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COVID Creates A Seller’s Market In reCommerce

COVID Creates A Seller’s Market In reCommerce

Whether it’s called “certified pre-owned” or just plain “used,” reCommerce has never been hotter. Online marketplaces are well-situated for a COVID-triggered digital shift, personified by millions of the newly unemployed who are desperately seeking lockdown diversions and elusive items.

The reCommerce marketplace OfferUp first made headlines back in 2015, when its easy mobile-first footing made it an instant (and serious) competitor to entrenched players like Craigslist, eBay and relative newcomer Facebook Marketplace. But as the 2020 pandemic emptied store shelves, shoppers began finding depleted inventories online, too.

People quickly figured it out, and the market for gently used items blew up overnight. OfferUp CEO Nick Huzar recently told PYMNTS, “What we saw was a huge influx of demand pretty quickly, because you can’t get things right now, the stores are closed down.”

Huzar noted that parents on lockdown with young children are among the marketplace’s best new customers at the moment, noting that searches for games and amusements on OfferUp skyrocketed in the first and second quarters.

“Searches for puzzles … are up 1,000 percent; above-ground swimming pool searches are up 450 percent; water table searches are up 300 percent, as are the searches for video games; and searches for swing sets are up 200 percent,” according to PYMNTS coverage.

With product shortages starting to feel chronic and businesses trying to restart and reinvent to avoid permanent closure, all manner of sellers – from autos to home furnishings – are looking at OfferUp. “A good example would be a local furniture store here in Seattle that has sold $2 million worth of furniture in two years on OfferUp,” Huzar told PYMNTS’ Karen Webster.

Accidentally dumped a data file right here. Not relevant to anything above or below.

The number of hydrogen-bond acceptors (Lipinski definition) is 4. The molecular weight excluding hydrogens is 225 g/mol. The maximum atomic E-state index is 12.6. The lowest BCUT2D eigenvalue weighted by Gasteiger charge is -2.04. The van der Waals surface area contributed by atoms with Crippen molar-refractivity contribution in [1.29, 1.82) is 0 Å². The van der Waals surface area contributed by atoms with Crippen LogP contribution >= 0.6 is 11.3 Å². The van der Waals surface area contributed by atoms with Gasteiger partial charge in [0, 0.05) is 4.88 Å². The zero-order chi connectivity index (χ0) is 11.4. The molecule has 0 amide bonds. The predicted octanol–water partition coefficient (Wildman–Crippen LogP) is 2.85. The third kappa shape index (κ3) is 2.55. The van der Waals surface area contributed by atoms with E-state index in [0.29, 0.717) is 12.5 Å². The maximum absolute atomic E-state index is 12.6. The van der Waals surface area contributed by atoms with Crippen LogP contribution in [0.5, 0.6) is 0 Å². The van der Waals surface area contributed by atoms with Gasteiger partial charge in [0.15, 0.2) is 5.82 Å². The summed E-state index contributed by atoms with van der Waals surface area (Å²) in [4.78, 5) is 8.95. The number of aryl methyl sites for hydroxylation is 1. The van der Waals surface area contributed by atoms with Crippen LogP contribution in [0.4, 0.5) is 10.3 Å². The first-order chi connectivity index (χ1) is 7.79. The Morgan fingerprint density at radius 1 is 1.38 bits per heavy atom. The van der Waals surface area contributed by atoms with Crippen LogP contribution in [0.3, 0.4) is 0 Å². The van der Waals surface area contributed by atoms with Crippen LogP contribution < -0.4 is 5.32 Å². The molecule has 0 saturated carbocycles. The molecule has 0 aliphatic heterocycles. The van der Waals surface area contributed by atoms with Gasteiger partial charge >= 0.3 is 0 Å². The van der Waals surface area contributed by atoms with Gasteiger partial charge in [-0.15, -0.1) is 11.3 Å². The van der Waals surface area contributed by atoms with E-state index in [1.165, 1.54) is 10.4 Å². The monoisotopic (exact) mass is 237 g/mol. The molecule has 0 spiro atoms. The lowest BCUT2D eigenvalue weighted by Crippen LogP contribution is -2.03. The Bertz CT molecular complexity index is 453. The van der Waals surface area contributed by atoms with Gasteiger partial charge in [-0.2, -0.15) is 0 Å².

“Huzar has seen a host of the car dealerships on the platform make a similar move, making their inventory easily viewable on OfferUp to consumers who either can’t go to their local dealerships or who are merely wary about doing it,” the report noted.

Consumers aren’t the only ones showing a newfound interest in the marketplace. OfferUp announced in March a company statement that it had received $120 million in new funding, and had acquired rival app Letgo “…to create a combined U.S. marketplace with more than 20 million monthly active users…”

Scaling is clearly part of the company’s future plans, although Huzar holds fast to the view of OfferUp as a fundamentally local player. “OfferUp’s focus … is local retail channels: how can they unlock all that local inventory and get it into the hands of the local customer who wants it, but just doesn’t know how close they are to it at the moment,” PYMNTS reported. “It is why OfferUp added local shipping to its platform a little over a year ago – because it was yet another way to take friction out of local commerce.”

And while its C2C roots remain intact and central to the company’s vision, OfferUp is proving to be a viable option for serious merchants.

Huzar noted that “…if you look at Seattle or even L.A., for example, over 18 percent of the adult population in these markets is using OfferUp every single month now. I think merchants are saying, ‘Hey, you know, why not try it? All I’ll have to do is take a picture.’”

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PYMNTS STUDY: THE CROSS-BORDER MERCHANT FRICTION INDEX – JUNE 2020

The PYMNTS Cross-Border Merchant Friction Index analyzes the key friction points experienced by consumers browsing, shopping and paying for purchases on international eCommerce sites. PYMNTS examined the checkout processes of 266 B2B and B2C eCommerce sites across 12 industries and operating from locations across Europe and the United States to provide a comprehensive overview of their checkout offerings.

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